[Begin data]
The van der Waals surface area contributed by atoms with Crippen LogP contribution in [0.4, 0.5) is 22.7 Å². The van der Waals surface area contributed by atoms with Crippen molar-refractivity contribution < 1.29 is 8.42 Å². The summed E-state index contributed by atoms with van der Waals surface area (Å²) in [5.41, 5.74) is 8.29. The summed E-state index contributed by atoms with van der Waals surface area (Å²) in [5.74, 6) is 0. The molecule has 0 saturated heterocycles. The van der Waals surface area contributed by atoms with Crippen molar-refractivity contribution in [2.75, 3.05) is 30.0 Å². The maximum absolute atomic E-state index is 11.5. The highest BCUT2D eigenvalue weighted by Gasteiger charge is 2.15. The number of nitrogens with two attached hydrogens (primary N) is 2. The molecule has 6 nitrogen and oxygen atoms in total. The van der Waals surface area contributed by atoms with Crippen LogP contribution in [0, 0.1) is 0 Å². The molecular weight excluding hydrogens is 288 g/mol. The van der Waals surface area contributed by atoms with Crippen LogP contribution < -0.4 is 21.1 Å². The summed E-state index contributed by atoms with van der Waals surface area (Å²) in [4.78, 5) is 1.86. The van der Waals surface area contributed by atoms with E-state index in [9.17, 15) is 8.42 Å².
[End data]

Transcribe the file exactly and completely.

The van der Waals surface area contributed by atoms with Crippen LogP contribution in [0.4, 0.5) is 22.7 Å². The van der Waals surface area contributed by atoms with Crippen molar-refractivity contribution < 1.29 is 8.42 Å². The summed E-state index contributed by atoms with van der Waals surface area (Å²) in [5.41, 5.74) is 8.29. The summed E-state index contributed by atoms with van der Waals surface area (Å²) in [5.74, 6) is 0. The molecule has 0 saturated heterocycles. The van der Waals surface area contributed by atoms with Crippen molar-refractivity contribution in [2.75, 3.05) is 30.0 Å². The maximum absolute atomic E-state index is 11.5. The highest BCUT2D eigenvalue weighted by Gasteiger charge is 2.15. The number of nitrogens with two attached hydrogens (primary N) is 2. The molecule has 6 nitrogen and oxygen atoms in total. The van der Waals surface area contributed by atoms with Crippen LogP contribution in [0, 0.1) is 0 Å². The molecular weight excluding hydrogens is 288 g/mol. The van der Waals surface area contributed by atoms with Crippen LogP contribution < -0.4 is 21.1 Å². The summed E-state index contributed by atoms with van der Waals surface area (Å²) in [4.78, 5) is 1.86. The van der Waals surface area contributed by atoms with E-state index in [9.17, 15) is 8.42 Å².